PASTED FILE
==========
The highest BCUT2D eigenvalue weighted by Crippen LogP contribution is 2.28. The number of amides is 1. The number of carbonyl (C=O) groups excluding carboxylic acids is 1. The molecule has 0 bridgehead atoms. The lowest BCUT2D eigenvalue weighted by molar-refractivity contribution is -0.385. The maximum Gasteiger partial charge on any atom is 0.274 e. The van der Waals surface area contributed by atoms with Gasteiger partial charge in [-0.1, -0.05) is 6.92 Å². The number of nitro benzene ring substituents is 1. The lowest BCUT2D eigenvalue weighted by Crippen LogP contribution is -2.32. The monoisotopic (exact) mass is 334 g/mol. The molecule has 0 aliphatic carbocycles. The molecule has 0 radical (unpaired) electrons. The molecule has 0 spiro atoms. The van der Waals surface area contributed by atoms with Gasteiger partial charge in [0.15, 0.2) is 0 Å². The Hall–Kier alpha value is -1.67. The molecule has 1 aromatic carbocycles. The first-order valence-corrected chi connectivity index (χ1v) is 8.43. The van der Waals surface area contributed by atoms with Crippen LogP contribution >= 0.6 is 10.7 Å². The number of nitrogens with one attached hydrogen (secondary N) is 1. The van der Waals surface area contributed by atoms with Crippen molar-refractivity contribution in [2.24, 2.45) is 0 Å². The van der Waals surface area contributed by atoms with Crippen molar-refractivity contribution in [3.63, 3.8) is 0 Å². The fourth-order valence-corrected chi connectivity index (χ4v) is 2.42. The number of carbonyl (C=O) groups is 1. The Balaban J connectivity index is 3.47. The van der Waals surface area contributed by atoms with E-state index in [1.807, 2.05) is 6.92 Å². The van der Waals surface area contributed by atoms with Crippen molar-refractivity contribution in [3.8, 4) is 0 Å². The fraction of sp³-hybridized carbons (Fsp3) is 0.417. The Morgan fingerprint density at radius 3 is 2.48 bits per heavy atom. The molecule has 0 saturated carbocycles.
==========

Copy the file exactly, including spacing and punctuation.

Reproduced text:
The highest BCUT2D eigenvalue weighted by Crippen LogP contribution is 2.28. The number of amides is 1. The number of carbonyl (C=O) groups excluding carboxylic acids is 1. The molecule has 0 bridgehead atoms. The lowest BCUT2D eigenvalue weighted by molar-refractivity contribution is -0.385. The maximum Gasteiger partial charge on any atom is 0.274 e. The van der Waals surface area contributed by atoms with Gasteiger partial charge in [-0.1, -0.05) is 6.92 Å². The number of nitro benzene ring substituents is 1. The lowest BCUT2D eigenvalue weighted by Crippen LogP contribution is -2.32. The monoisotopic (exact) mass is 334 g/mol. The molecule has 0 aliphatic carbocycles. The molecule has 0 radical (unpaired) electrons. The molecule has 0 spiro atoms. The van der Waals surface area contributed by atoms with Gasteiger partial charge in [0.15, 0.2) is 0 Å². The Hall–Kier alpha value is -1.67. The molecule has 1 aromatic carbocycles. The first-order valence-corrected chi connectivity index (χ1v) is 8.43. The van der Waals surface area contributed by atoms with Crippen LogP contribution >= 0.6 is 10.7 Å². The number of nitrogens with one attached hydrogen (secondary N) is 1. The van der Waals surface area contributed by atoms with Crippen molar-refractivity contribution in [2.24, 2.45) is 0 Å². The van der Waals surface area contributed by atoms with Crippen molar-refractivity contribution in [3.63, 3.8) is 0 Å². The fourth-order valence-corrected chi connectivity index (χ4v) is 2.42. The number of carbonyl (C=O) groups is 1. The Balaban J connectivity index is 3.47. The van der Waals surface area contributed by atoms with E-state index in [1.807, 2.05) is 6.92 Å². The van der Waals surface area contributed by atoms with Crippen molar-refractivity contribution in [3.8, 4) is 0 Å². The fraction of sp³-hybridized carbons (Fsp3) is 0.417. The Morgan fingerprint density at radius 3 is 2.48 bits per heavy atom. The molecule has 0 saturated carbocycles.